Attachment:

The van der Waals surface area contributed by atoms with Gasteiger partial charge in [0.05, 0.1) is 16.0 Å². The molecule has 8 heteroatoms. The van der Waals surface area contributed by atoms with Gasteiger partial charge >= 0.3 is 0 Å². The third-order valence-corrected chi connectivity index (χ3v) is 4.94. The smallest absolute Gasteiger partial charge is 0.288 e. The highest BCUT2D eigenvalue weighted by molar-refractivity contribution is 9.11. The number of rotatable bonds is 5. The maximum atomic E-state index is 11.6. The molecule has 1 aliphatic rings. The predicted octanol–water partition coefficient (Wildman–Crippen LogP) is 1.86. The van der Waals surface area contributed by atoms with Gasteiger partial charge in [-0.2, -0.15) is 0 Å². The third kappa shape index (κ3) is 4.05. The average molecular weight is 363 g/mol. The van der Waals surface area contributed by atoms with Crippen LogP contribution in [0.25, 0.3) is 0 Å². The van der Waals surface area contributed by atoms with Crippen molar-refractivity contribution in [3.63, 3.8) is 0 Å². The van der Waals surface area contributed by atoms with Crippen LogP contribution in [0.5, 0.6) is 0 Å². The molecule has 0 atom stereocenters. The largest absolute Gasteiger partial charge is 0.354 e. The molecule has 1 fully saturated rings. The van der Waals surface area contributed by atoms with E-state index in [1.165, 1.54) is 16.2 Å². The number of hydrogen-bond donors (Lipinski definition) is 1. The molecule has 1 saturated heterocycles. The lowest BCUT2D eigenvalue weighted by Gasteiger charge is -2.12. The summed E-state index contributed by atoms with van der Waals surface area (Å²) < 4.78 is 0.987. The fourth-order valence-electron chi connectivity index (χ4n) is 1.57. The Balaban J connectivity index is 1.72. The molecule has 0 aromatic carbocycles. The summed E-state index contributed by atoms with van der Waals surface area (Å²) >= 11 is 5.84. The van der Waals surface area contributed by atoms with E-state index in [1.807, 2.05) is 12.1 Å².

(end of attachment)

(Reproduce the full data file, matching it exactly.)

The van der Waals surface area contributed by atoms with Gasteiger partial charge in [0.05, 0.1) is 16.0 Å². The molecule has 8 heteroatoms. The van der Waals surface area contributed by atoms with Gasteiger partial charge >= 0.3 is 0 Å². The third-order valence-corrected chi connectivity index (χ3v) is 4.94. The smallest absolute Gasteiger partial charge is 0.288 e. The highest BCUT2D eigenvalue weighted by molar-refractivity contribution is 9.11. The number of rotatable bonds is 5. The maximum atomic E-state index is 11.6. The molecule has 1 aliphatic rings. The predicted octanol–water partition coefficient (Wildman–Crippen LogP) is 1.86. The van der Waals surface area contributed by atoms with Gasteiger partial charge in [-0.2, -0.15) is 0 Å². The third kappa shape index (κ3) is 4.05. The average molecular weight is 363 g/mol. The van der Waals surface area contributed by atoms with Crippen LogP contribution in [0.25, 0.3) is 0 Å². The van der Waals surface area contributed by atoms with Crippen molar-refractivity contribution in [3.63, 3.8) is 0 Å². The van der Waals surface area contributed by atoms with Crippen LogP contribution in [0.5, 0.6) is 0 Å². The molecule has 0 atom stereocenters. The largest absolute Gasteiger partial charge is 0.354 e. The molecule has 1 fully saturated rings. The van der Waals surface area contributed by atoms with E-state index in [1.165, 1.54) is 16.2 Å². The number of hydrogen-bond donors (Lipinski definition) is 1. The molecule has 1 saturated heterocycles. The lowest BCUT2D eigenvalue weighted by Gasteiger charge is -2.12. The summed E-state index contributed by atoms with van der Waals surface area (Å²) < 4.78 is 0.987. The fourth-order valence-electron chi connectivity index (χ4n) is 1.57. The Balaban J connectivity index is 1.72. The molecule has 0 aromatic carbocycles. The summed E-state index contributed by atoms with van der Waals surface area (Å²) >= 11 is 5.84. The van der Waals surface area contributed by atoms with E-state index in [1.807, 2.05) is 12.1 Å².